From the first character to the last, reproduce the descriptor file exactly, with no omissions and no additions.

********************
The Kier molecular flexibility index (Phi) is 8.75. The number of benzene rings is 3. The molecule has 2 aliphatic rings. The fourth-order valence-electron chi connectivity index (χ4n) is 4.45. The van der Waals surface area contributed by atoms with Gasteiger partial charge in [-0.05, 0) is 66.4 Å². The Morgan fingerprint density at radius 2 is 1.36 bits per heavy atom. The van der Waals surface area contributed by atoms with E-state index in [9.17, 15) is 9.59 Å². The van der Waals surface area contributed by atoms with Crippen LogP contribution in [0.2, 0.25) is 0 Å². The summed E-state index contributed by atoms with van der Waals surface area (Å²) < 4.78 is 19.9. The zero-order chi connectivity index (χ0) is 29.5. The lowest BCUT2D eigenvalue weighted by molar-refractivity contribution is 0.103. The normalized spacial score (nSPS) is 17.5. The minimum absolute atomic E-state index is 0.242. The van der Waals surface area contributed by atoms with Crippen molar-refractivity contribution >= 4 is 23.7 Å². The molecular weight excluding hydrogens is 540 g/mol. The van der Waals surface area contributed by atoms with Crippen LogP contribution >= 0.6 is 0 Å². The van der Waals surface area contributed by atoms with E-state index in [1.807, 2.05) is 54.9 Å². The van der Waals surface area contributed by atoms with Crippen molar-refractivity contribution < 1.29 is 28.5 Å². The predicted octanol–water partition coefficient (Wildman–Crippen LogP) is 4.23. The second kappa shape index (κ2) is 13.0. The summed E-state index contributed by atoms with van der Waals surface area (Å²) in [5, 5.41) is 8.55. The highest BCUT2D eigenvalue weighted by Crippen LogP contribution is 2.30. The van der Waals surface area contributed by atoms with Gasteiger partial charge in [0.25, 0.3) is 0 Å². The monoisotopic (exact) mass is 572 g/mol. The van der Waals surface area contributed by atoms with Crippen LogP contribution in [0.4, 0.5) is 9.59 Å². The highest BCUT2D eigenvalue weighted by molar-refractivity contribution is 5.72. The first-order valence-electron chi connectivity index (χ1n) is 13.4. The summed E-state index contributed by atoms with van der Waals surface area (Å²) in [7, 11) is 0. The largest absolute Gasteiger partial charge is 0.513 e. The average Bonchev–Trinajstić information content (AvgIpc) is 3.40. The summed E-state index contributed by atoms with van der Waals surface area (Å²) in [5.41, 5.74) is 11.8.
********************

The Kier molecular flexibility index (Phi) is 8.75. The number of benzene rings is 3. The molecule has 2 aliphatic rings. The fourth-order valence-electron chi connectivity index (χ4n) is 4.45. The van der Waals surface area contributed by atoms with Gasteiger partial charge in [-0.05, 0) is 66.4 Å². The Morgan fingerprint density at radius 2 is 1.36 bits per heavy atom. The van der Waals surface area contributed by atoms with E-state index in [9.17, 15) is 9.59 Å². The van der Waals surface area contributed by atoms with Crippen LogP contribution in [0.2, 0.25) is 0 Å². The summed E-state index contributed by atoms with van der Waals surface area (Å²) < 4.78 is 19.9. The zero-order chi connectivity index (χ0) is 29.5. The lowest BCUT2D eigenvalue weighted by molar-refractivity contribution is 0.103. The normalized spacial score (nSPS) is 17.5. The minimum absolute atomic E-state index is 0.242. The van der Waals surface area contributed by atoms with Crippen molar-refractivity contribution >= 4 is 23.7 Å². The molecular weight excluding hydrogens is 540 g/mol. The van der Waals surface area contributed by atoms with Crippen LogP contribution >= 0.6 is 0 Å². The van der Waals surface area contributed by atoms with E-state index in [1.807, 2.05) is 54.9 Å². The van der Waals surface area contributed by atoms with Crippen molar-refractivity contribution < 1.29 is 28.5 Å². The predicted octanol–water partition coefficient (Wildman–Crippen LogP) is 4.23. The second kappa shape index (κ2) is 13.0. The summed E-state index contributed by atoms with van der Waals surface area (Å²) in [5, 5.41) is 8.55. The highest BCUT2D eigenvalue weighted by Crippen LogP contribution is 2.30. The van der Waals surface area contributed by atoms with Gasteiger partial charge in [0.25, 0.3) is 0 Å². The monoisotopic (exact) mass is 572 g/mol. The van der Waals surface area contributed by atoms with Crippen LogP contribution in [0.4, 0.5) is 9.59 Å². The highest BCUT2D eigenvalue weighted by molar-refractivity contribution is 5.72. The first-order valence-electron chi connectivity index (χ1n) is 13.4. The summed E-state index contributed by atoms with van der Waals surface area (Å²) in [7, 11) is 0. The largest absolute Gasteiger partial charge is 0.513 e. The average Bonchev–Trinajstić information content (AvgIpc) is 3.40. The summed E-state index contributed by atoms with van der Waals surface area (Å²) in [5.41, 5.74) is 11.8.